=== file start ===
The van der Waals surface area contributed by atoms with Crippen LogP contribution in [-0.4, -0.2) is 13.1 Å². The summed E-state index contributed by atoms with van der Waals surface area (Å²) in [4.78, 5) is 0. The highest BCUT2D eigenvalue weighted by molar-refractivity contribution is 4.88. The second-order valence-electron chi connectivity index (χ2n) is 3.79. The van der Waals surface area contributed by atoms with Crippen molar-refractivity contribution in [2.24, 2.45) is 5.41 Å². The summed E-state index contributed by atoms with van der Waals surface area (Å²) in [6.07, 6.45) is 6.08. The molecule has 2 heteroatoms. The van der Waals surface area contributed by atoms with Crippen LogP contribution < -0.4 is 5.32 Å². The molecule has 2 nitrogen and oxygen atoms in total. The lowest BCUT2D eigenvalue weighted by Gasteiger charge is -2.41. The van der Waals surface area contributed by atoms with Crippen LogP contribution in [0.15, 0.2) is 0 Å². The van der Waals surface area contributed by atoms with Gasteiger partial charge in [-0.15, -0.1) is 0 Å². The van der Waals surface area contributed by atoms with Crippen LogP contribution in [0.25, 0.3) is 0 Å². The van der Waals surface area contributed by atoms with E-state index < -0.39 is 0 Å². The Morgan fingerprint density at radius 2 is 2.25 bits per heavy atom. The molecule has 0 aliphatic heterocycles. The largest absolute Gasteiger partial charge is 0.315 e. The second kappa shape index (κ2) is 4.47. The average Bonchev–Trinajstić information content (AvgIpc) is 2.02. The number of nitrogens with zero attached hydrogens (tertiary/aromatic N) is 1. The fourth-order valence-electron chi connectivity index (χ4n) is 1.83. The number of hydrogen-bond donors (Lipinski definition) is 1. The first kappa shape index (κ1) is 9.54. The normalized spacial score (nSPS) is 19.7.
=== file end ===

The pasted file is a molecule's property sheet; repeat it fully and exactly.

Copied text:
The van der Waals surface area contributed by atoms with Crippen LogP contribution in [-0.4, -0.2) is 13.1 Å². The summed E-state index contributed by atoms with van der Waals surface area (Å²) in [4.78, 5) is 0. The highest BCUT2D eigenvalue weighted by molar-refractivity contribution is 4.88. The second-order valence-electron chi connectivity index (χ2n) is 3.79. The van der Waals surface area contributed by atoms with Crippen molar-refractivity contribution in [2.24, 2.45) is 5.41 Å². The summed E-state index contributed by atoms with van der Waals surface area (Å²) in [6.07, 6.45) is 6.08. The molecule has 2 heteroatoms. The van der Waals surface area contributed by atoms with Crippen LogP contribution < -0.4 is 5.32 Å². The molecule has 2 nitrogen and oxygen atoms in total. The lowest BCUT2D eigenvalue weighted by Gasteiger charge is -2.41. The van der Waals surface area contributed by atoms with Crippen LogP contribution in [0.15, 0.2) is 0 Å². The van der Waals surface area contributed by atoms with Gasteiger partial charge in [-0.15, -0.1) is 0 Å². The van der Waals surface area contributed by atoms with Crippen LogP contribution in [0.25, 0.3) is 0 Å². The van der Waals surface area contributed by atoms with E-state index < -0.39 is 0 Å². The Morgan fingerprint density at radius 2 is 2.25 bits per heavy atom. The molecule has 0 aliphatic heterocycles. The largest absolute Gasteiger partial charge is 0.315 e. The second kappa shape index (κ2) is 4.47. The average Bonchev–Trinajstić information content (AvgIpc) is 2.02. The number of nitrogens with zero attached hydrogens (tertiary/aromatic N) is 1. The fourth-order valence-electron chi connectivity index (χ4n) is 1.83. The number of hydrogen-bond donors (Lipinski definition) is 1. The first kappa shape index (κ1) is 9.54. The normalized spacial score (nSPS) is 19.7.